Recognitions:
Gold Member
Staff Emeritus

## Sunrises on the compass

A recent thread (http://www.physicsforums.com/showthread.php?t=69970) by DaveC426913 got me thinking about differential geometry. The compass angle at which the sun rises each morning varies with latitude, but not linearly; it actually seems to be a rather complicated relationship. Let's look at a diagram:

This diagram is drawn above the north pole. It is summer in the northern hemisphere, and the north pole experiences continual sunlight.

Consider two points at dawn, along the terminator. Point A is on the equator. The due-east and normal (altitude) vectors are drawn in black, and the due-north vector points directly out of the page.

Point B is at about 60 degrees north latitude. The due-east, due-north, and normal vectors are also drawn in black. At each point, a vector pointing directly to the sun (assumed to be at infinite distance) is drawn in red.

It can be easily seen that the sun rises more northerly at higher latitudes. That fact that can be understood easily by considering parallel transport. If the vector triple at point A were slid (parallel-transported) from point A to the north pole via a line of longitude, the sun's compass position would vary directly with the latitude -- it'd be an easy problem.

On the other hand, if the vector triple at point A is parallel-transported along the terminator, its rotation is complicated. This is because the terminator is not a geodesic (great circle), while the line of longitude is.

I'd like to figure out how to understand this more deeply. I'd like to go from drawing a pretty picture to actually understanding the mathematics -- how to calculate the sunrises's compass angle on the horizon for any latitude. The summer solstice can be assumed.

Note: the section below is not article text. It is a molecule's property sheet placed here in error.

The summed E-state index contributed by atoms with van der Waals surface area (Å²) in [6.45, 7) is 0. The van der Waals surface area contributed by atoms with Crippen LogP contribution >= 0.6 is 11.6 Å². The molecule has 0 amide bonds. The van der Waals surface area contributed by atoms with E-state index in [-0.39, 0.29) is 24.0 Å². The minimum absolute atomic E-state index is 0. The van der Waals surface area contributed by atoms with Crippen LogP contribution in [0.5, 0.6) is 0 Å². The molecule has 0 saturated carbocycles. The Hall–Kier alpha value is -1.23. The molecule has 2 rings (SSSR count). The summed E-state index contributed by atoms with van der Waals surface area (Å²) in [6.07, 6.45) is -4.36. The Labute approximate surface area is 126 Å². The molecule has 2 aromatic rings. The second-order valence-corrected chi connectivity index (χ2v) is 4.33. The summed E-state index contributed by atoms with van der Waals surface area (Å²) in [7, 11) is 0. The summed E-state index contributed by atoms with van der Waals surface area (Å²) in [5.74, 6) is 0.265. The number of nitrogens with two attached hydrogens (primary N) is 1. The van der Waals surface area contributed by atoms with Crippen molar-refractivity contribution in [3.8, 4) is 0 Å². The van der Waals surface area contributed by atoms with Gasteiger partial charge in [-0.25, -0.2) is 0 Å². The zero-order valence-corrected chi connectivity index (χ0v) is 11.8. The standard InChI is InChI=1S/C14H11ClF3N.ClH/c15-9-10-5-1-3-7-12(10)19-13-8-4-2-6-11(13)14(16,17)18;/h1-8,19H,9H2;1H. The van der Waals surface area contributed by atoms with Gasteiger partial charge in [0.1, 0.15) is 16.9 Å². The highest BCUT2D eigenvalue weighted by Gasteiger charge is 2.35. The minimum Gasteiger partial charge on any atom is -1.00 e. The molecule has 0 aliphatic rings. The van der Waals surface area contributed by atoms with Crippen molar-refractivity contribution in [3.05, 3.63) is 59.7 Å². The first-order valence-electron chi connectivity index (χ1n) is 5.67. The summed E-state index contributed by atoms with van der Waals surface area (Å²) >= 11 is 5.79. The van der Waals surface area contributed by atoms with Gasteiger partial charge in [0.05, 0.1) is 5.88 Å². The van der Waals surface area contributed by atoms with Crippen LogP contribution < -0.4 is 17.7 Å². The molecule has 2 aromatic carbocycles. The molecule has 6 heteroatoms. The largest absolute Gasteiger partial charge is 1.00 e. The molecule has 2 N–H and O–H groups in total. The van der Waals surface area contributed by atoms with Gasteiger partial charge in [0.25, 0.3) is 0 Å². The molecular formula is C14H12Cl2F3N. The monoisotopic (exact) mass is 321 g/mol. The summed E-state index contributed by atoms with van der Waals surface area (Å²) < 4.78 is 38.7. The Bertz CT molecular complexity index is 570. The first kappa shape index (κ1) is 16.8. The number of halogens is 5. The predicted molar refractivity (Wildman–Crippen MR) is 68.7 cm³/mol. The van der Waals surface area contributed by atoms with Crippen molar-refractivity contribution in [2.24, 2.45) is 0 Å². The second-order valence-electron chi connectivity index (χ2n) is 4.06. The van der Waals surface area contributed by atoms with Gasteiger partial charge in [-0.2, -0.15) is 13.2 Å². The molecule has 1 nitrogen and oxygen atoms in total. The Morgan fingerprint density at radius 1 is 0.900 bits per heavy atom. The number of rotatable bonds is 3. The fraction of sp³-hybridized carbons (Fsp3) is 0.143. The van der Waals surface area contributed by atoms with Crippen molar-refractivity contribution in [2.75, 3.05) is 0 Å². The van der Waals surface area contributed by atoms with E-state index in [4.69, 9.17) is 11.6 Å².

Can anyone help?

- Warren

 PhysOrg.com science news on PhysOrg.com >> Hong Kong launches first electric taxis>> Morocco to harness the wind in energy hunt>> Galaxy's Ring of Fire
 I'm basically a novice when it comes to differential geometry, so I don't think that I can help, but I will try. The metric of a 2-sphere is given by: $$ds^2=R^2(d\theta^2+\sin^2 \theta d\phi^2)$$ Denote the tangent space at point A with $V_a$ and the tangent vector of the equator curve with $A^\mu$. Similary denote the tangent space at B with $V_b$ and the parallely transported $A^\mu$ with $B^\mu$. There exists a scalar field covering the entire area of the sphere through which we can define functions (with two variables - $\theta$ and $\phi$). These will be important as through them we can parametarise curves. The equator curve can parametarized by the function $a(\theta,\phi)$ by setting $\theta=0$. The terminator curve can also be parametarised this way. Since I don't know what that is I don't know how to parametarise it. Anyway, let's denote it's parametar by $c(\theta,\phi)$. $A^\mu$ can be defined as $$A^\mu=\frac{dx^\mu}{da}$$ Now we wish to parallely transport $A$ to point B. Introduce it's dual $A_\mu$. $$B^\mu B_{\mu} = \int_0^{\theta_B}\int_{\phi_A}^{\phi_B} \frac{d(A^\mu g_{\mu\mu} A^\mu)}{dc} d\theta d\phi$$ This defines $B^\mu$. The vector pointing to the sun $S$, expressed in the coordinate basis of A, $X^A_\mu$ will be equivalent to $A$. $$S =\sum_{\mu=1}^2 A^\mu X^A_\mu$$ Since it doesn't change direction in point B, we don't parallely transport it, we only express it in the coordinate basis of B using the vector transformation law. $$S^{B \nu} =\sum_{\nu=1}^2 A^\mu \frac{\partial x^{B \nu}}{\partial x^{A \mu}}$$ Since we know that this particular 2-sphere is embedded in Euclidian three-dimensional space we can find the coordinates of the basis of any point, in three-dimensional space, by imposing that they be orthonomal to the position vector, $\vec{r}$, which has it's origin at the center of the Earth. The angle between $S$ and $B$ at $V_b$ can be found by simple methods of vector algebra once we define it's coordinate basis through the above procedure. Hope I helped.